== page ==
Friday, July 27, 2012

Second Baptist--Anniversary Meditation

( The church I served in Memphis just celebrated their 50th Anniversary. I couldn't attend because  our family was scheduled to be at the beach that week . I really did not want to miss this occasion--so I sent these words that were read at the celebration.)

"Why do they come?...I think they come to worship. They come with some deep longing in their hearts to hear a word they have not heard  before. Some come to receive comfort or find their sins forgiven. Others are there to discover an answer for the pressures that keep coming like the waves of the sea. They come to worship--to see in their own way and in their own time, what Isaiah saw once upon a time when he looked up through blinding tears and a broken heart. To see, above the heartaches and headlines of too much the Lord God Almighty.To know, despite what they have done, that they are loved and cared for. That they count." 
                                          --Roger Lovette, from Come to Worship   

It all began with a visit from your Search Committee. Frank, Becky, Guy, Peggy, and Jerry. David was tied up and could not make the trip. They were the finest Committee I ever worked with. Trust me, I’ve known a lot. With negotiations worked out, contracts signed, and church vote—we moved from South Carolina to Memphis on a hot August day. The year was 1988. 

You opened your arms as best you could and we opened our hearts as best we could. And it all began. Sermons, and dinners and baptisms and weddings and funerals and burdens shared and meetings and meetings and meetings. I think we had about as many meetings as sermons I preached.

We learned something of your history. Leaving Bellevue and all the memories of Doctah Lee. This was a hard break saying goodbye to lifelong friends and a place that had been home. But there was enormous excitement about that new wondrous beginning. There was Brooks Ramsey, followed by Jim Hatley. When Gayle and I arrived in 1988 you were 26 years old. Just barely out of adolescence, a young adult, with all the vim and vigor of a 26 year old. Nothing was too hard. Nothing, you thought could stand in your way. For 26 year olds the sky literally has no limits. And so a 53-year-old Preacher met with a 26 year old church –and it was quite a marriage.

You told me you wanted to flap your wings and fly a little higher. After all 26 year olds can do anything and this 53 year old bought into your good dream. We moved fast. Looking back—I probably should have slowed down—but I was trying to keep faith with your dream.  But in the mean time I think I scared some of you with my ideas and the challenges I threw out. But you were patient and wary as all congregations are of their new fireman. Looking back—we did a lot together.

We began that wonderful Habitat ministry which continues to this day. I remember that first House Dedication. The Mayor was there. And many of you were present,” The old black lady held up her new shiny keys and said, " I always wanted me a home. And I scrimped and saved just about the time got my down payment somebody got sick or lost their job and it never happened. I thought I had just about given up on my dream,” she said, “But today’s the day!” She jangled her keys as we all laughed and cried.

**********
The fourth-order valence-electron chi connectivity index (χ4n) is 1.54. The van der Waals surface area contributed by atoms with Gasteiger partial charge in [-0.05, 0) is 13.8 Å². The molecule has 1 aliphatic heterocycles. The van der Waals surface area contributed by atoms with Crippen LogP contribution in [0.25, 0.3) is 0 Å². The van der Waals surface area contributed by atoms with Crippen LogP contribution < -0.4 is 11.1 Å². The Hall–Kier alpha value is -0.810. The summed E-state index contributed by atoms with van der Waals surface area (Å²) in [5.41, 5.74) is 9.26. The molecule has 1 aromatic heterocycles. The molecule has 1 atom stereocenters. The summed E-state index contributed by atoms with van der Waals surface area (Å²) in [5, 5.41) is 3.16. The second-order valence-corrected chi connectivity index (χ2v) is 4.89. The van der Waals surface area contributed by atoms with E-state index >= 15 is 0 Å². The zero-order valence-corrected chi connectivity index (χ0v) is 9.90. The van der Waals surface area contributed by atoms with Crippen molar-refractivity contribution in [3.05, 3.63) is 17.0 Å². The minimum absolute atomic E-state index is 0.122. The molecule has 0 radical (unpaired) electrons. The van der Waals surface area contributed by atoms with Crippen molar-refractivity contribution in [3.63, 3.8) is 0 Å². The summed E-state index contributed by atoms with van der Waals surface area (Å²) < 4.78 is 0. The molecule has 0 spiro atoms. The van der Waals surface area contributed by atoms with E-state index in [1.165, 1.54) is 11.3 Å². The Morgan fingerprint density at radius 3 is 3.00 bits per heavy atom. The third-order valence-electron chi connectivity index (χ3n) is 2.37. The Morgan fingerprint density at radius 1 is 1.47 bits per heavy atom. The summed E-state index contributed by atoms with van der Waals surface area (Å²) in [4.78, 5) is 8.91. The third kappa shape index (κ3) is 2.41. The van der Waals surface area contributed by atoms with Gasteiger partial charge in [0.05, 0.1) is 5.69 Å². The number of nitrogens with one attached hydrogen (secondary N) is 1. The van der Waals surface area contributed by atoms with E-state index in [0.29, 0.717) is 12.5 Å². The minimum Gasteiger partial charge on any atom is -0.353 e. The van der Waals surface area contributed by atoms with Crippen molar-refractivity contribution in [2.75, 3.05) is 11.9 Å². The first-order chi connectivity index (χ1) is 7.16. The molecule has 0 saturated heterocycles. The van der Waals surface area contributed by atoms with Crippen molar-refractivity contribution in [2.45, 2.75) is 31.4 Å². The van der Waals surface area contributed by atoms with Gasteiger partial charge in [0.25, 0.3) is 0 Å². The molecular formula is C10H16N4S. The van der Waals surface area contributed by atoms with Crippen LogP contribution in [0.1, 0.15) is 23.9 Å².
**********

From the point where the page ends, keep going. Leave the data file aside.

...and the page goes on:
We started an AA chapter. We resurrected the Stations of the Cross and people from all over came in those evenings to ponder the mystery. We had ads on TV and in the paper. And one glorious Saturday we had the garage sale of all sales to send Bryan Doyle and Bonnie and Missy to Seattle for Bryan’s Bone marrow transplant. Thanks to your generosity they were able to stay there for several months. That just might be my finest memory. We supported Cindy and Mark and Charlie and Audrey our own personal missionaries with our prayers and money.  On a less spiritual note we discovered that raccoons had invaded the Annex and left their offerings behind in the attic. It was hard to tear down that beautiful old house for it held so many good memories.

Baptists were making stranger sounds than usual during those days. We heard much talk about a fundamentalist takeover. And a new Baptist thing was beginning. And many of you were scared of what the future might just hold. I kept talking and bringing you reports but many of you wondered.

After three and a half years we decided that maybe this was not our place and perhaps you needed another Pastor. So I resigned one early December Sunday morning. But despite whatever differences we may have had, you reached out and gave us a most generous settlement that lasted until we found our way to Birmingham. I will never, ever forget that generosity that came out of a very painful time for Pastor and people.

Together we plowed some new ground. Together we moved some rocks out of the way. And together we discovered there were some rocks we just could not move. In a tiny way I look back and would like to think that we helped pave the way for the good days that have followed. A 26-year-old Church and a 53-year-old Pastor found their marriage harder than any of us had envisioned.  

Gayle and I are very sorry that we couldn’t be with you today to help you blow out those fifty candles. But our family set its vacation this week-it was the only time everyone could be there. But I want you to know that all day long I will remember this day and the faces and friends and challenges we faced on that special spot of holy ground at the corner of Walnut Grove and Perkins.

Dostoevsky, the Russian writer has written some words that express what I feel as I write these lines: “And even if we are occupied with important things, even if we attain honor or fall into misfortune…still let us remember how good it was once here, when we were all together, united by a good and kind feeling which made us…better than we are.” God bless us all.


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